Navigation Links
Brain's reward circuit activity ebbs and flows with a woman's hormonal cycle

Fluctuations in sex hormone levels during women's menstrual cycles affect the responsiveness of their brains' reward circuitry, an imaging study at the National Institute of Mental Health (NIMH), a component of the National Institutes of Health (NIH), has revealed. While women were winning rewards, their circuitry was more active if they were in a menstrual phase preceding ovulation and dominated by estrogen, compared to a phase when estrogen and progesterone are present.

"These first pictures of sex hormones influencing reward-evoked brain activity in humans may provide insights into menstrual-related mood disorders, women's higher rates of mood and anxiety disorders, and their later onset and less severe course in schizophrenia," said Karen Berman, M.D., chief of the NIMH Section on Integrative Neuroimaging. "The study may also shed light on why women are more vulnerable to addictive drugs during the pre-ovulation phase of the cycle."

Berman, Drs. Jean-Claude Dreher, Peter Schmidt and colleagues in the NIMH Intramural Research Program report on their functional magnetic resonance imaging (fMRI) study online during the week of January 29, 2007 in the Proceedings of the National Academy of Sciences.

Reward system circuitry includes: the prefrontal cortex, seat of thinking and planning; the amygdala, a fear center; the hippocampus, a learning and memory hub; and the striatum, which relays signals from these areas to the cortex. Reward circuit neurons harbor receptors for estrogen and progesterone. However, how these hormones influence reward circuit activity in humans has remained unclear.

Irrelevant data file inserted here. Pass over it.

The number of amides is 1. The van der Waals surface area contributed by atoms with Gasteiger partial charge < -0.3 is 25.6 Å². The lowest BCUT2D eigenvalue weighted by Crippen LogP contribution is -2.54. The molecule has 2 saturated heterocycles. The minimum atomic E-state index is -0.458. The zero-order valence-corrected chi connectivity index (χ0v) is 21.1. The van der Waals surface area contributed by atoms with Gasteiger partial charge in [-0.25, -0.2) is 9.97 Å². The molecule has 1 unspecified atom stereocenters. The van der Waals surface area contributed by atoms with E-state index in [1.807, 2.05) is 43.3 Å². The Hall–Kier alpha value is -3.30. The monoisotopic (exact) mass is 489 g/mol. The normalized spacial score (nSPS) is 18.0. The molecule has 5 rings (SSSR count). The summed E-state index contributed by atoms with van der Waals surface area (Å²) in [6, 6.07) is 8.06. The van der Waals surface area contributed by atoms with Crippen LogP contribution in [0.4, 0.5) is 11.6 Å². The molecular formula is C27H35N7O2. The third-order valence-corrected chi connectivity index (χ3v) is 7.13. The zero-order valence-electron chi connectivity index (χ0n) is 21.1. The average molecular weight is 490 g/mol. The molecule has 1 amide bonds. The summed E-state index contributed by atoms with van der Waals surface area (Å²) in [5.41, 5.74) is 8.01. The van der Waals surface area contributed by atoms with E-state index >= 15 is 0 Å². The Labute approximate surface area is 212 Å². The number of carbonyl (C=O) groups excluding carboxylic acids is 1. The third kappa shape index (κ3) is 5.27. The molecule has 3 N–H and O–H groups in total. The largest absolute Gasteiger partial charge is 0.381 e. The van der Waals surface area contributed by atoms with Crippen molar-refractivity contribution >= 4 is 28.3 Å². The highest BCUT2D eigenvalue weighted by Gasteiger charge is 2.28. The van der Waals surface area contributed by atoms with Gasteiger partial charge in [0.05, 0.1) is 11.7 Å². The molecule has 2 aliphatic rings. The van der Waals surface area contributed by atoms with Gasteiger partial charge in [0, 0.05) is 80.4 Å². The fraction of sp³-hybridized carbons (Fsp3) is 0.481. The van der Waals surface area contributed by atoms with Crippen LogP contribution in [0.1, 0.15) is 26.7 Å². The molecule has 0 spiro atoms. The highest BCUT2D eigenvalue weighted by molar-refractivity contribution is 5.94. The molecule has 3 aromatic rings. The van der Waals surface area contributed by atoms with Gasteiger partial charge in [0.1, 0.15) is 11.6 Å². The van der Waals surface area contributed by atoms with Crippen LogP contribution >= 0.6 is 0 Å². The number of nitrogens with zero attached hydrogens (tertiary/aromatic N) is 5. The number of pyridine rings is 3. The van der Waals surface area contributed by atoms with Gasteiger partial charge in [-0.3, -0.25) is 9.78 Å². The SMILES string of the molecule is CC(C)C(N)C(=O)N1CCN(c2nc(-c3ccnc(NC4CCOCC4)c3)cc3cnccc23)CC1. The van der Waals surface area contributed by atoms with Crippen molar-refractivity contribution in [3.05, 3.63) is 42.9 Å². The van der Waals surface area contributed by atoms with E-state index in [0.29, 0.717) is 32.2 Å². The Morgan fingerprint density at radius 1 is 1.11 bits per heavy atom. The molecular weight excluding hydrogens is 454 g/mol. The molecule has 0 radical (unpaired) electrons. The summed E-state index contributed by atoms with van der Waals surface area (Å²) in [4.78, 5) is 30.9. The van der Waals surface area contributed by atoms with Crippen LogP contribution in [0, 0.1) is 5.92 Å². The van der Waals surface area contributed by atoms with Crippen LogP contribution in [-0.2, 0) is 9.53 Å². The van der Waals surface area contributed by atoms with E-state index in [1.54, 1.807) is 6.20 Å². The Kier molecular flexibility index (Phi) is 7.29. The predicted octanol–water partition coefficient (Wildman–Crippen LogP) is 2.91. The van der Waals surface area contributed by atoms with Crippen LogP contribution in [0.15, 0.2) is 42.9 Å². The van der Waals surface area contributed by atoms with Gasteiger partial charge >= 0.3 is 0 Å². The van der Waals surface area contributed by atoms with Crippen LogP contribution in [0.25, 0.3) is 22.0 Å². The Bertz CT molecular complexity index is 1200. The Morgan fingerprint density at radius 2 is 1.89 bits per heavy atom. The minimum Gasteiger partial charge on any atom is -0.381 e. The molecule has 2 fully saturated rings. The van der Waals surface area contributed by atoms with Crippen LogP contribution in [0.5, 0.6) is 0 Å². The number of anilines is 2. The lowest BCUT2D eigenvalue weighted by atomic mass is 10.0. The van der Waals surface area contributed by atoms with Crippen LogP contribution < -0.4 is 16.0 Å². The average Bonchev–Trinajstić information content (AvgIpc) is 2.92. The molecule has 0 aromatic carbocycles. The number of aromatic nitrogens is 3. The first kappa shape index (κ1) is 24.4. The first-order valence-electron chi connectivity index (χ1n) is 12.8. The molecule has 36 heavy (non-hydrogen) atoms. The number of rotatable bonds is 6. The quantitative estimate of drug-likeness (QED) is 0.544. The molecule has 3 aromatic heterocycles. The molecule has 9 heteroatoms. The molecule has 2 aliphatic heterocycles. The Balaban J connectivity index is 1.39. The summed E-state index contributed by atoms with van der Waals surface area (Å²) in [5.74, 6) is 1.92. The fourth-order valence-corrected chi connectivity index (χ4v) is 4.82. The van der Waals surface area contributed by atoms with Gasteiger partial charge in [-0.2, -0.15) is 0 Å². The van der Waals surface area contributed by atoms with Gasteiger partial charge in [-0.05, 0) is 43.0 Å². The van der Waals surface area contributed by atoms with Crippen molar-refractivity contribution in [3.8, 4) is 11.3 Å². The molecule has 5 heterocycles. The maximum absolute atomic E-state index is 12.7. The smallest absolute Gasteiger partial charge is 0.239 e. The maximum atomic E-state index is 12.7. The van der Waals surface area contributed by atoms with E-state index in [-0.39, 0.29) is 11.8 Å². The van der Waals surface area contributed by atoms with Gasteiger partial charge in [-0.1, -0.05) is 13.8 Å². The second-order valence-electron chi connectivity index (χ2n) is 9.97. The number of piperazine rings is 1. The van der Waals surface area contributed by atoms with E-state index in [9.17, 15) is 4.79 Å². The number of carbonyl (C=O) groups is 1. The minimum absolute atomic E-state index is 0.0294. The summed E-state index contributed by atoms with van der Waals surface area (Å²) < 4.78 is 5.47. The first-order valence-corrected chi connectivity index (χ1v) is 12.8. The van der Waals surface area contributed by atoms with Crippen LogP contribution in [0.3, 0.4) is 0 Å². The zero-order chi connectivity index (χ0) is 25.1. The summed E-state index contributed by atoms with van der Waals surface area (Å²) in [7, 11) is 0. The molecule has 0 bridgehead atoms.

To pinpoint hormone effects on the reward circuit, Berman and colleagues scanned the brain activity of 13 women and 13 men while they performed a task involving simulated slot machines. The women were scanned before and after ovulation.

The fMRI pictures showed that when the women were anticipating a reward, they activated the am ygdala and a cortex area behind the eyes that regulates emotion and reward-related planning behavior more during the pre-ovulation phase (four to eight days after their period began) than in the post-ovulatory phase.

When they hit the jackpot and actually won a reward, women in the pre-ovulatory phase activated the striatum and circuit areas linked to pleasure and reward more than when in the post-ovulatory phase.

The researchers also confirmed that the reward-related brain activity was directly linked to levels of sex hormones. Activity in the amygdala and hippocampus was in lockstep with estrogen levels regardless of cycle phase; activity in these areas was also triggered by progesterone levels while women were anticipating rewards during the post-ovulatory phase. Activity patterns that emerged when rewards were delivered during the post-ovulatory phase suggested that estrogen's effect on the reward circuit might be altered by the presence of progesterone during that period.